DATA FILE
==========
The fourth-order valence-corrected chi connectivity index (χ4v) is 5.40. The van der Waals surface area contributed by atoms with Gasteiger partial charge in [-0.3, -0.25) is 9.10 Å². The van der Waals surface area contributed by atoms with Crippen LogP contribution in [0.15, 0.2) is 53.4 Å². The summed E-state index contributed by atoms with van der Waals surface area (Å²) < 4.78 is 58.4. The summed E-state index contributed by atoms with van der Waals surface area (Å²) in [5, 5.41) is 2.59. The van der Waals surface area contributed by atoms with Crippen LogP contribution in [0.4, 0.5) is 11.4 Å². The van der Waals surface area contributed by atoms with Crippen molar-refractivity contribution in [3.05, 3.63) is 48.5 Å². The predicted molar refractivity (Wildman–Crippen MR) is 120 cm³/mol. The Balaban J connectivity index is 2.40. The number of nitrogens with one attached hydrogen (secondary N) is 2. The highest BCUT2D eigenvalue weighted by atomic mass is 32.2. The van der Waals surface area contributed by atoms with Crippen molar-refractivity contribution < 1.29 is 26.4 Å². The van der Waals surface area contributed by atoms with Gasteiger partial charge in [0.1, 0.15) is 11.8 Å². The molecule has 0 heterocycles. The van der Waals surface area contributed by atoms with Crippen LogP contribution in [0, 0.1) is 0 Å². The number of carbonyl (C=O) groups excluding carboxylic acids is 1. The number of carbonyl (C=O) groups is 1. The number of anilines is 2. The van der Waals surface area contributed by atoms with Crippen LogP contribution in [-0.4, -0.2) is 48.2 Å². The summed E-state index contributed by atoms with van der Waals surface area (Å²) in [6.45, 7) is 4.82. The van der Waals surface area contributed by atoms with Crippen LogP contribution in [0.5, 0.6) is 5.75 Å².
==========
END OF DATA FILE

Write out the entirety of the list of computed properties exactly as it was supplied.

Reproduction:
The fourth-order valence-corrected chi connectivity index (χ4v) is 5.40. The van der Waals surface area contributed by atoms with Gasteiger partial charge in [-0.3, -0.25) is 9.10 Å². The van der Waals surface area contributed by atoms with Crippen LogP contribution in [0.15, 0.2) is 53.4 Å². The summed E-state index contributed by atoms with van der Waals surface area (Å²) < 4.78 is 58.4. The summed E-state index contributed by atoms with van der Waals surface area (Å²) in [5, 5.41) is 2.59. The van der Waals surface area contributed by atoms with Crippen LogP contribution in [0.4, 0.5) is 11.4 Å². The van der Waals surface area contributed by atoms with Crippen molar-refractivity contribution in [3.05, 3.63) is 48.5 Å². The predicted molar refractivity (Wildman–Crippen MR) is 120 cm³/mol. The Balaban J connectivity index is 2.40. The number of nitrogens with one attached hydrogen (secondary N) is 2. The highest BCUT2D eigenvalue weighted by atomic mass is 32.2. The van der Waals surface area contributed by atoms with Crippen molar-refractivity contribution < 1.29 is 26.4 Å². The van der Waals surface area contributed by atoms with Gasteiger partial charge in [0.1, 0.15) is 11.8 Å². The molecule has 0 heterocycles. The van der Waals surface area contributed by atoms with Crippen LogP contribution in [0, 0.1) is 0 Å². The number of carbonyl (C=O) groups excluding carboxylic acids is 1. The number of carbonyl (C=O) groups is 1. The number of anilines is 2. The van der Waals surface area contributed by atoms with Crippen LogP contribution in [-0.4, -0.2) is 48.2 Å². The summed E-state index contributed by atoms with van der Waals surface area (Å²) in [6.45, 7) is 4.82. The van der Waals surface area contributed by atoms with Crippen LogP contribution in [0.5, 0.6) is 5.75 Å².